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A Most Excellent Adventure

Comet Neowise has left us, and won’t be back for 6,800 years, so it’s safe to say that if you didn’t get a chance to see it, you’re now out of luck. I tried many times to view it, both in the obscenely early morning hours and just after sunset. I managed to glimpse a smudge in the sky from my yard, but the city lights of Seattle are rather unforgiving.

Therefore, while Neowise was still wandering through our patch of the universe, my husband and I decided to go somewhere where the ambient light was less of an irritant. So off we went toward Mount Rainier, on State Route 165. The further from Seattle you get in that direction, the less populated it becomes.

We drove through the sleepy little towns of Buckley, Burnett, Wilkeson and Carbonado at around 11 pm, and calling them sleepy is putting it mildly. There were no signs of life in any of them. It was as though everyone had been abducted by aliens. All the cute little shops were closed, and all the houses were dark and silent. There’s something unsettling about seeing a place for the first time after dark. But I hope to see them in the daylight in healthier times.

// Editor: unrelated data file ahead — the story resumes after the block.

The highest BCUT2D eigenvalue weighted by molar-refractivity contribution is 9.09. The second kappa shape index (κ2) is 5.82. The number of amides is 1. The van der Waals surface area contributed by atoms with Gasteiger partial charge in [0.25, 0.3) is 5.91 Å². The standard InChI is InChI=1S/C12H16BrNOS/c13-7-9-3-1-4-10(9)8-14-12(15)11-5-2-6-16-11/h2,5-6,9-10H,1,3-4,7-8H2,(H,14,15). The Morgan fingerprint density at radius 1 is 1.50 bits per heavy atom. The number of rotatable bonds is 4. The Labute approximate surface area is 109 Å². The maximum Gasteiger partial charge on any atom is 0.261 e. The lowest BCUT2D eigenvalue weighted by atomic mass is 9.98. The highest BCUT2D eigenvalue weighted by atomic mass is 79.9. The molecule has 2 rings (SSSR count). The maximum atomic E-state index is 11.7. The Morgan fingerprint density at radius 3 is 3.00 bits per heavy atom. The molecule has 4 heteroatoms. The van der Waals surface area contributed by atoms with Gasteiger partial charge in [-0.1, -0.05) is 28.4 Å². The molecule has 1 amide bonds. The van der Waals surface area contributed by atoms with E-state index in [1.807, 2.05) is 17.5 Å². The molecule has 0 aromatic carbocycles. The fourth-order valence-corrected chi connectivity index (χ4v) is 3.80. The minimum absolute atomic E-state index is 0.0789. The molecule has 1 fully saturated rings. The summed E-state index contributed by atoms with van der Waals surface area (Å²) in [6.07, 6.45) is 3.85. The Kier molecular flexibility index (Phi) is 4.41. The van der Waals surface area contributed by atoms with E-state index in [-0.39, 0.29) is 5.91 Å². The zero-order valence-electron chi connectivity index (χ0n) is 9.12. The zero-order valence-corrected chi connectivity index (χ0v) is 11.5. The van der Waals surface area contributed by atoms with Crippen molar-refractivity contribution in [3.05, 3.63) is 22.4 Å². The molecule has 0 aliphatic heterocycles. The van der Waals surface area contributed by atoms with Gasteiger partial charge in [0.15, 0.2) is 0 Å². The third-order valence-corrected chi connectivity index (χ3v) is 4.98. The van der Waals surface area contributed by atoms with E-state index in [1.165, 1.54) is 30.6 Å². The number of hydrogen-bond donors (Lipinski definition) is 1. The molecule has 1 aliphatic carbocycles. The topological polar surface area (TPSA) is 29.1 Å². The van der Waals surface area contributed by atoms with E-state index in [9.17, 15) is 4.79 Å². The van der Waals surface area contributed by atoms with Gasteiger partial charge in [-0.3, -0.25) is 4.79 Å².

You know you’re truly going off the grid when there’s an actual sign that warns you that there is no cell signal or gas beyond this point. It made me think, “Here there be dragons.” I tried really hard not to focus on the fact that if our car broke down, we’d be in a bit of a pickle. But we’ve been in worse pickles, without a doubt.

Occasionally along this road, we’d stop and try to catch a glimpse of the comet. At first, there was still too much light. And then after that, there were too many trees. At each stop, I was blown away by the profound quiet all around us. The dense forest filters out what little sound there is. All I heard was the occasional running water from the melting glaciers.

We saw rabbits and bats and field mice in our headlights as we entered the dense forest. This is Bigfoot country, and when you’re in the thick of it, you can understand why so many people are believers. It’s also the land of serial killers, because there are so many places where you can hide bodies out here where they’d never, ever be found. (More things not to think about after one loses one’s cell phone signal.)